One of the mistakes that I frequently make, and I am working to fix, is that I tend to only analyze assets as they are at the moment rather than taking into account what they will be–specifically, the invisible aspect of a corporation’s deal-making potential.
You may remember earlier this summer when I voiced disagreement with the professional analysts covering Anheuser-Busch that were projecting 9% annual growth at the giant brewmaker. I looked at the amount of costs already wrung out of the company, saw the anemic revenue growth, and figured there was no way earnings could grow at a rate of 9%.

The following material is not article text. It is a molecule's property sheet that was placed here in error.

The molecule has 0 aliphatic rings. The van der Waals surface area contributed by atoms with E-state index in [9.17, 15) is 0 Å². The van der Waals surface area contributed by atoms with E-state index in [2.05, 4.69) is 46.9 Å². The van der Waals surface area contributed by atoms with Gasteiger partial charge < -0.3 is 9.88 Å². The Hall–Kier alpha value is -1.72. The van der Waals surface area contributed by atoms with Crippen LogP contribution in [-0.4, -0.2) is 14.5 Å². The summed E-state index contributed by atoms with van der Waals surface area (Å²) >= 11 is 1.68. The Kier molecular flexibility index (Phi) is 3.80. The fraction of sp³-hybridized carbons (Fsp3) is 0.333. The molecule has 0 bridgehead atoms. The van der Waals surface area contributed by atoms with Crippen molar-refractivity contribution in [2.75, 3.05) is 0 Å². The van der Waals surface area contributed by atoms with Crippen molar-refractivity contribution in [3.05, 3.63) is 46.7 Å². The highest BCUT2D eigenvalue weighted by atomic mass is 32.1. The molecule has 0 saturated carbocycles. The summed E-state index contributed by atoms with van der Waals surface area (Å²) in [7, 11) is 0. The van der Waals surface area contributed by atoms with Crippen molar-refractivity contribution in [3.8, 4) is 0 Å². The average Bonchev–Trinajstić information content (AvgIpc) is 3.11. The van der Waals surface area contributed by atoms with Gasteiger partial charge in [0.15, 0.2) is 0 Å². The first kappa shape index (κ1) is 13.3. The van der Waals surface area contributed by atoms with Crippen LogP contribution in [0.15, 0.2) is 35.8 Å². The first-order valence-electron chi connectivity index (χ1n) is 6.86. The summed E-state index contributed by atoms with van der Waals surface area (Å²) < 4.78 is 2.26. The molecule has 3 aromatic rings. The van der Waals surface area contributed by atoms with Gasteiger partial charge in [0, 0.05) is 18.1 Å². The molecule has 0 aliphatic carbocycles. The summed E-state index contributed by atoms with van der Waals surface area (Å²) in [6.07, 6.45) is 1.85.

What I didn’t factor into my analysis was this: The invisible, intangible deal-making ability of Anheuser-Busch executives to make an acquisition that would bolster earnings per share because the subsequent cost-cutting at the acquired company would be greater than any share dilution necessary to executive the deal. … Read the rest of this article!